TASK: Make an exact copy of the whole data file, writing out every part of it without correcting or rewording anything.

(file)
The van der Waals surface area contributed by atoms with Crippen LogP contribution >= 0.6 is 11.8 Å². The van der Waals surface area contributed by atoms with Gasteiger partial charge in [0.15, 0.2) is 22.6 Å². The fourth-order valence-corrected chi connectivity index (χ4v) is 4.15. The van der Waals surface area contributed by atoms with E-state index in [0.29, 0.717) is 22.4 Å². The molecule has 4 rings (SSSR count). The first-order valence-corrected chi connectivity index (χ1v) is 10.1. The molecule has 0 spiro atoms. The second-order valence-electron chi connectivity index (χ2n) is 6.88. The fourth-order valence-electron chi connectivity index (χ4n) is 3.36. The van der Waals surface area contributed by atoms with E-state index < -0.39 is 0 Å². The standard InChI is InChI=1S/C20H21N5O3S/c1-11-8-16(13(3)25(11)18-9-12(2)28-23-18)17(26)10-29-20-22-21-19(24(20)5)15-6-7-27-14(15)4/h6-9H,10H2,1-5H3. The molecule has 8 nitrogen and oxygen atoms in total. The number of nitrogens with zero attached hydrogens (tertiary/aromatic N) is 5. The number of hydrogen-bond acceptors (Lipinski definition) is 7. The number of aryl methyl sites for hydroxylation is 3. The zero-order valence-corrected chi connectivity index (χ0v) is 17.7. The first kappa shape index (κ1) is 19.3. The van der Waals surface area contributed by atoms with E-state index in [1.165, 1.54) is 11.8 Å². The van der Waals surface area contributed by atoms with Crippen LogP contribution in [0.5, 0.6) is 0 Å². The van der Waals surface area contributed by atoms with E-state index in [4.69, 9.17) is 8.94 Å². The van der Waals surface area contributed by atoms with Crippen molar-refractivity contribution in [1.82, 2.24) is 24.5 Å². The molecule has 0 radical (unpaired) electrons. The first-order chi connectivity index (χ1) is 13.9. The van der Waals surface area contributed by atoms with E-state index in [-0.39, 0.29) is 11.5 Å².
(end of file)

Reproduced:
The van der Waals surface area contributed by atoms with Crippen LogP contribution >= 0.6 is 11.8 Å². The van der Waals surface area contributed by atoms with Gasteiger partial charge in [0.15, 0.2) is 22.6 Å². The fourth-order valence-corrected chi connectivity index (χ4v) is 4.15. The van der Waals surface area contributed by atoms with E-state index in [0.29, 0.717) is 22.4 Å². The molecule has 4 rings (SSSR count). The first-order valence-corrected chi connectivity index (χ1v) is 10.1. The molecule has 0 spiro atoms. The second-order valence-electron chi connectivity index (χ2n) is 6.88. The fourth-order valence-electron chi connectivity index (χ4n) is 3.36. The van der Waals surface area contributed by atoms with E-state index < -0.39 is 0 Å². The standard InChI is InChI=1S/C20H21N5O3S/c1-11-8-16(13(3)25(11)18-9-12(2)28-23-18)17(26)10-29-20-22-21-19(24(20)5)15-6-7-27-14(15)4/h6-9H,10H2,1-5H3. The molecule has 8 nitrogen and oxygen atoms in total. The number of nitrogens with zero attached hydrogens (tertiary/aromatic N) is 5. The number of hydrogen-bond acceptors (Lipinski definition) is 7. The number of aryl methyl sites for hydroxylation is 3. The zero-order valence-corrected chi connectivity index (χ0v) is 17.7. The first kappa shape index (κ1) is 19.3. The van der Waals surface area contributed by atoms with E-state index in [1.165, 1.54) is 11.8 Å². The van der Waals surface area contributed by atoms with Crippen LogP contribution in [0.5, 0.6) is 0 Å². The van der Waals surface area contributed by atoms with E-state index in [4.69, 9.17) is 8.94 Å². The van der Waals surface area contributed by atoms with Crippen molar-refractivity contribution in [1.82, 2.24) is 24.5 Å². The molecule has 0 radical (unpaired) electrons. The first-order chi connectivity index (χ1) is 13.9. The van der Waals surface area contributed by atoms with E-state index in [-0.39, 0.29) is 11.5 Å².